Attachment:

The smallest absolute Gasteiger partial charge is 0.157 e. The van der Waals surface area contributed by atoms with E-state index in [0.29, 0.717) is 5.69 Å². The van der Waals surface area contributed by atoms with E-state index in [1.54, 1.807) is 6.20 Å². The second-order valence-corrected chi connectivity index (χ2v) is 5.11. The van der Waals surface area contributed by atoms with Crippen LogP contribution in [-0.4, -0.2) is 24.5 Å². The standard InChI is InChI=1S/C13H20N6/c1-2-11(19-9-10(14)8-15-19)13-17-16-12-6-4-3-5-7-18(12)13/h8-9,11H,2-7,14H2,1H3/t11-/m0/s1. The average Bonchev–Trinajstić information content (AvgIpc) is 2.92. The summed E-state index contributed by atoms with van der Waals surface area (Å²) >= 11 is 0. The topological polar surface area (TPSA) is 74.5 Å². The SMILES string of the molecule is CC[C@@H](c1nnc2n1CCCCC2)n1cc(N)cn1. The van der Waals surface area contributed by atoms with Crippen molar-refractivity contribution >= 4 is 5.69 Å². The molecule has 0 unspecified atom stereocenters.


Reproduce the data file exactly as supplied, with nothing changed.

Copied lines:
The smallest absolute Gasteiger partial charge is 0.157 e. The van der Waals surface area contributed by atoms with E-state index in [0.29, 0.717) is 5.69 Å². The van der Waals surface area contributed by atoms with E-state index in [1.54, 1.807) is 6.20 Å². The second-order valence-corrected chi connectivity index (χ2v) is 5.11. The van der Waals surface area contributed by atoms with Crippen LogP contribution in [-0.4, -0.2) is 24.5 Å². The standard InChI is InChI=1S/C13H20N6/c1-2-11(19-9-10(14)8-15-19)13-17-16-12-6-4-3-5-7-18(12)13/h8-9,11H,2-7,14H2,1H3/t11-/m0/s1. The average Bonchev–Trinajstić information content (AvgIpc) is 2.92. The summed E-state index contributed by atoms with van der Waals surface area (Å²) >= 11 is 0. The topological polar surface area (TPSA) is 74.5 Å². The SMILES string of the molecule is CC[C@@H](c1nnc2n1CCCCC2)n1cc(N)cn1. The van der Waals surface area contributed by atoms with Crippen molar-refractivity contribution >= 4 is 5.69 Å². The molecule has 0 unspecified atom stereocenters.